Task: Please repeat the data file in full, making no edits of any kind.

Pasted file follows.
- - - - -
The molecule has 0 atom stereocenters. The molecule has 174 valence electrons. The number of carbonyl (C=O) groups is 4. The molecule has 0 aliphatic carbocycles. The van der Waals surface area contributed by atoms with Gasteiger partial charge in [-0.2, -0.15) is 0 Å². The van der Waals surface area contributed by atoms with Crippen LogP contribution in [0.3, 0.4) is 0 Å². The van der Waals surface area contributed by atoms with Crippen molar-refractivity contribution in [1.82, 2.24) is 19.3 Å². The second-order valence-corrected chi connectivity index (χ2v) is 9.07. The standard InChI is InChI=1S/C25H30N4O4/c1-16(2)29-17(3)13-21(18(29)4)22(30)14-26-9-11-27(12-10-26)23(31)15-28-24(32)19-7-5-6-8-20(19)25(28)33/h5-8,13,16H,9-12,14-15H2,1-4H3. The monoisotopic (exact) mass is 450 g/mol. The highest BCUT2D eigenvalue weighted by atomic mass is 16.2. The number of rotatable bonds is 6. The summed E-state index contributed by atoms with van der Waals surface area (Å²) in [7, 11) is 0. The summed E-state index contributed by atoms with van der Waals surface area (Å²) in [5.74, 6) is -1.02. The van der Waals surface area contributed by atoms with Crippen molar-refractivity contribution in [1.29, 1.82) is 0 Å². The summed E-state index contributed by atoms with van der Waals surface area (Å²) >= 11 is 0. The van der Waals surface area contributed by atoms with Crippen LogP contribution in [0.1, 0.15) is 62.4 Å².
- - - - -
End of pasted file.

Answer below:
The molecule has 0 atom stereocenters. The molecule has 174 valence electrons. The number of carbonyl (C=O) groups is 4. The molecule has 0 aliphatic carbocycles. The van der Waals surface area contributed by atoms with Gasteiger partial charge in [-0.2, -0.15) is 0 Å². The van der Waals surface area contributed by atoms with Crippen LogP contribution in [0.3, 0.4) is 0 Å². The van der Waals surface area contributed by atoms with Crippen molar-refractivity contribution in [1.82, 2.24) is 19.3 Å². The second-order valence-corrected chi connectivity index (χ2v) is 9.07. The standard InChI is InChI=1S/C25H30N4O4/c1-16(2)29-17(3)13-21(18(29)4)22(30)14-26-9-11-27(12-10-26)23(31)15-28-24(32)19-7-5-6-8-20(19)25(28)33/h5-8,13,16H,9-12,14-15H2,1-4H3. The monoisotopic (exact) mass is 450 g/mol. The highest BCUT2D eigenvalue weighted by atomic mass is 16.2. The number of rotatable bonds is 6. The summed E-state index contributed by atoms with van der Waals surface area (Å²) in [7, 11) is 0. The summed E-state index contributed by atoms with van der Waals surface area (Å²) in [5.74, 6) is -1.02. The van der Waals surface area contributed by atoms with Crippen molar-refractivity contribution in [1.29, 1.82) is 0 Å². The summed E-state index contributed by atoms with van der Waals surface area (Å²) >= 11 is 0. The van der Waals surface area contributed by atoms with Crippen LogP contribution in [0.1, 0.15) is 62.4 Å².